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Factory Records: Communications 1978-92 (Standard) Box set, Limited Edition

3.6 out of 5 stars 9 customer reviews

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Product details

  • Audio CD (19 Jan. 2009)
  • Number of Discs: 4
  • Format: Box set, Limited Edition
  • Label: Rhino
  • ASIN: B001E1GXP0
  • Other Editions: MP3 Download
  • Average Customer Review: 3.6 out of 5 stars  See all reviews (9 customer reviews)
  • Amazon Bestsellers Rank: 56,938 in Music (See Top 100 in Music)

Track Listings

Disc: 1

  1. Digital
  2. Baader Meinhof (Remastered)
  3. "All Night Party (Remastered 7"" version)"
  4. "Electricity [Remastered Original 7"" version]"
  5. She's Lost Control [12-Inch Version]
  6. Time Goes By So Slow
  7. Transmission
  8. Sketch For Summer (Remastered)
  9. English Black Boys
  10. Love Will Tear Us Apart
  11. Shack Up (Remastered)
  12. Girls Don't Count
  13. Sex Machine (Remastered)
  14. Flight (Remastered)
  15. Night Shift
  16. "Ceremony [Original 7"" Single Version]"
  17. Dolphin's Spurt
  18. It's Hard To Be An Egg
  19. Deaf
  20. Dirty Disco

Disc: 2

  1. "Everything's Gone Green [12"" Version]"
  2. Watching The Hydroplanes
  3. Messidor
  4. Knife Slits Water (Remastered)
  5. Art on 45
  6. Taste What's Rhythm
  7. "Temptation [Remastered Original 12"" Version]"
  8. Cool As Ice
  9. "Blue Monday [12"" Version]"
  10. Yashar [John Robie Remix]
  11. Love Tempo
  12. Talk About The Past

Disc: 3

  1. "Confusion [Remastered Original 12"" Version]"
  2. Reach For Love
  3. Looking From A Hilltop [Megamix]
  4. All At Once
  5. Tell Me (Remastered)
  6. Without Mercy [Duet] (Remastered)
  7. Hymn From A Village
  8. Trickery (Remastered)
  9. Sounds Like Something Dirty (Remastered)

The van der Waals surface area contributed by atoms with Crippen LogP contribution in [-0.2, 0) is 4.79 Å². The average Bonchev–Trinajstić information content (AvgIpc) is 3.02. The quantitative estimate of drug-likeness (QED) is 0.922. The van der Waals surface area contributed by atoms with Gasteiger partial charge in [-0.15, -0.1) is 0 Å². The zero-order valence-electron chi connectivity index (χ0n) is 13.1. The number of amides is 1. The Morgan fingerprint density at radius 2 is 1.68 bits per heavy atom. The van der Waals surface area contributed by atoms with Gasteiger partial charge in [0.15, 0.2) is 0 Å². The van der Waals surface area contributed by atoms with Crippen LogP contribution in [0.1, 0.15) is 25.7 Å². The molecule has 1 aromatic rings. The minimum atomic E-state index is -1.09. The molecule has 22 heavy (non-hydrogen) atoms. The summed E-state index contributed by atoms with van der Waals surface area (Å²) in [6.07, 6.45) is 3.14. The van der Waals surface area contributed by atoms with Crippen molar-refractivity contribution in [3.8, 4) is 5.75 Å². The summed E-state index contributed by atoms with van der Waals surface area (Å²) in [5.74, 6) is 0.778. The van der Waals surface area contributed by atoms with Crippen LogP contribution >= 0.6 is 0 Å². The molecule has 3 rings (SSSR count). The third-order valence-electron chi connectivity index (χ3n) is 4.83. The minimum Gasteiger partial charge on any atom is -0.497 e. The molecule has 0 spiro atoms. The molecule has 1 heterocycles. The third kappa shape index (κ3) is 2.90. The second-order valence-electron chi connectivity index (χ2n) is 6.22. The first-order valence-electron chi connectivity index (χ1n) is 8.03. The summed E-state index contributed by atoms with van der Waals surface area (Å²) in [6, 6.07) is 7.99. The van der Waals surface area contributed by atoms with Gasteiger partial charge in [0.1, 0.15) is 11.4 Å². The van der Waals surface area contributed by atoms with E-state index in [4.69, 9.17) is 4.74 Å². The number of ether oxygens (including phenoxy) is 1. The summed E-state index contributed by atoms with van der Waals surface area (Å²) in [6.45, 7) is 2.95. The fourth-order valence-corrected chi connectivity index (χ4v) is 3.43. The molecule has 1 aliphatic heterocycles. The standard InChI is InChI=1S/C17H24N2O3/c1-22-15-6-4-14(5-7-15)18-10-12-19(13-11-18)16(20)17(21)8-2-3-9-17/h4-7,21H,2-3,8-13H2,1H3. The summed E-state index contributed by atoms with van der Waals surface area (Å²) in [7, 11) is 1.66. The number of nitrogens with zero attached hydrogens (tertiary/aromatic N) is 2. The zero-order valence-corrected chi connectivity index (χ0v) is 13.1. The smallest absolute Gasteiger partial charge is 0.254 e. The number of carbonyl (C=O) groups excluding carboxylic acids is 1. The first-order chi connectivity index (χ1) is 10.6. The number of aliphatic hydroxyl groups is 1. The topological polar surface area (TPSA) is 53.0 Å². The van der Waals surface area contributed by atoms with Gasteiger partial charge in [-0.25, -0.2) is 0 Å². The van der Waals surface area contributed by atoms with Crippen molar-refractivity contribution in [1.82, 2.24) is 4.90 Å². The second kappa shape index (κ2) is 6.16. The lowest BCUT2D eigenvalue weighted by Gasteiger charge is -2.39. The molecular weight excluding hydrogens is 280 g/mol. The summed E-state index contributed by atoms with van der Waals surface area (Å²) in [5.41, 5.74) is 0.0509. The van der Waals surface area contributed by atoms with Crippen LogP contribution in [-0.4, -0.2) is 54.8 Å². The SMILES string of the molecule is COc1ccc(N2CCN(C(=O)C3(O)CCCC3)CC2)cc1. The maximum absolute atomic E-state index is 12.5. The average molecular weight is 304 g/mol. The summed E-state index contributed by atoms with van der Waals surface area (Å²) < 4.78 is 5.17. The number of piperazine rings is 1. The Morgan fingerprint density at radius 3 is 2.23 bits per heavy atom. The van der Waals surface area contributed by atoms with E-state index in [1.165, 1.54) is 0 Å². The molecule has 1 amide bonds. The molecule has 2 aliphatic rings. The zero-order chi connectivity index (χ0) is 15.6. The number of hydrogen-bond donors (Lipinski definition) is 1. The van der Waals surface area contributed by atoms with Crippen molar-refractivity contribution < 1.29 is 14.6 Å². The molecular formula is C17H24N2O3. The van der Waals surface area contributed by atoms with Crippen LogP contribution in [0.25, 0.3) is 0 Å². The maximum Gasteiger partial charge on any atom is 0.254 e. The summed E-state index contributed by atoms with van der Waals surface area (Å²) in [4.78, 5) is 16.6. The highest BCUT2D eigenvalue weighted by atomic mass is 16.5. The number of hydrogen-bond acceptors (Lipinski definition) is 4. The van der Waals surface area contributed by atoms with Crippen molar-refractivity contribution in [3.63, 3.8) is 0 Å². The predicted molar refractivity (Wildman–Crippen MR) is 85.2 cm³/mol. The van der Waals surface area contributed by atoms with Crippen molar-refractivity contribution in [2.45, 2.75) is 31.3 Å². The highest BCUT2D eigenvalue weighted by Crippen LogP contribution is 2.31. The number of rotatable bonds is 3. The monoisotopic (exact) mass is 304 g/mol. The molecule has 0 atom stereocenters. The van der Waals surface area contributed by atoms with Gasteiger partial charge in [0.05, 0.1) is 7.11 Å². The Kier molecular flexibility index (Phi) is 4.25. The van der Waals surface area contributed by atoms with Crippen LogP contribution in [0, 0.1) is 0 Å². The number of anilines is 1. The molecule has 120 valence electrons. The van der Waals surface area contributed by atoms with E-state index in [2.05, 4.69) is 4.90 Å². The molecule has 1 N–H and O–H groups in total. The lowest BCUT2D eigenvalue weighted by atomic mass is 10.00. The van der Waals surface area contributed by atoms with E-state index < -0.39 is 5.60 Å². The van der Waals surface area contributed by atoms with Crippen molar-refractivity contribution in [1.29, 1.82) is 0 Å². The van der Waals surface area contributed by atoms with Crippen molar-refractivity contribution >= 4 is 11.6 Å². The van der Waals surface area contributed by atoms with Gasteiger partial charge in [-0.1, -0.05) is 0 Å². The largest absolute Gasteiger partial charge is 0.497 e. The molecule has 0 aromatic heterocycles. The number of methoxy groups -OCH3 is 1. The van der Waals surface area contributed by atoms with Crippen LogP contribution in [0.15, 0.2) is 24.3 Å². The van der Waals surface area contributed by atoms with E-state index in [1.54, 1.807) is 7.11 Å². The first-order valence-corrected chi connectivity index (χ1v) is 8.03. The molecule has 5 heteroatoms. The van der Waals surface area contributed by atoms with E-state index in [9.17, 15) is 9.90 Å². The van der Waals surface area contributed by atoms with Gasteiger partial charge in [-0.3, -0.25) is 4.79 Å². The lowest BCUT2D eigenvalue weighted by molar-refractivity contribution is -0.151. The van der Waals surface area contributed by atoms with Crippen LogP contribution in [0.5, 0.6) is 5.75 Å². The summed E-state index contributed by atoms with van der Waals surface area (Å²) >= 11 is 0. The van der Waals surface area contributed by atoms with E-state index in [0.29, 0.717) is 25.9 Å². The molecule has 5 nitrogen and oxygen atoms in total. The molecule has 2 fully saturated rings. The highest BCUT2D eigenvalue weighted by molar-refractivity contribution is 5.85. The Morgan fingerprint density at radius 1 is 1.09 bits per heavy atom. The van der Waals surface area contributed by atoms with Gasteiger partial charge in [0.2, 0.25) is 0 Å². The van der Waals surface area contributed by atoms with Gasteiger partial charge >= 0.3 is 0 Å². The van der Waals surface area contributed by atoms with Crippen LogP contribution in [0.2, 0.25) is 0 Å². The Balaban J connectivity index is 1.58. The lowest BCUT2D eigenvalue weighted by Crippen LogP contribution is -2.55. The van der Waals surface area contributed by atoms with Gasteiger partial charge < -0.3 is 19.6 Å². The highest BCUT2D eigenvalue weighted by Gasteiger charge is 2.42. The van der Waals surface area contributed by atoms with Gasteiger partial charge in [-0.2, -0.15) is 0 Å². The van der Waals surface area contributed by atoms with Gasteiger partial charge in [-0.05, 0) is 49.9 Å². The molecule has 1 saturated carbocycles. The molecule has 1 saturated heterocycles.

10. Genius
  11. Freaky Dancin'
  12. When It All Comes Down
  13. Brighter
  14. Compressor
  15. True Faith
  16. 24 Hour Party People

Disc: 4

  1. Fine Time
  2. W.F.L. [Think About The Future Mix - Remastered version]
  3. Seven Reasons
  4. Hallelujah [Club Mix - Remastered version]
  5. Getting Away With It
  6. Step On
  7. Shall We Take A Trip?
  8. World In Motion (Album Version)
  9. Kinky Afro
  10. Home
  11. Get The Message (DNA Mix)
  12. Take Five
  13. Moves Like You [Remix]
  14. Tasty Fish
  15. Sunshine And Love [Lionrock Remix]

Product Description

Product Description

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BBC Review

While not meaning to under appreciate the importance of Factory records as a worthy model of independence, Communications does seem to underline a simple fact (ha!): that Tony Wilson's bespoke cottage industry devoted to promoting the excellence of its Mancunian stable really could get it awfully wrong at times. Besides the unimpeachable jewels of say Joy Division, Cabaret Voltaire or even early James this box set contains some right old duffers. Mind you, when Anthony H and co. got it right, they REALLY got it right.

It seems hardly worth going on about the thoroughly documented, canonised and even biopic-ed Ballardian miserabalists, Joy Division. Martin Hannett's productions will always defy time. But let's face it, Curtis et al were, like Mike Oldfield with Virgin, almost the sole reason that Wilson's label became as iconic as it did. And New Order's forsquare disco tendencies floated them through the rest of the 80s. But there's plenty more here to make you believe that, at least for a spell, factory showed unwavering taste. The Durutti Column's spidery ambient guitars; A Certain Ratio's now-hipper-than-hell white boy funk; Section 25's minimal thunder; and let's not forget marvellous one-offs like...erm, Crispy Ambulance?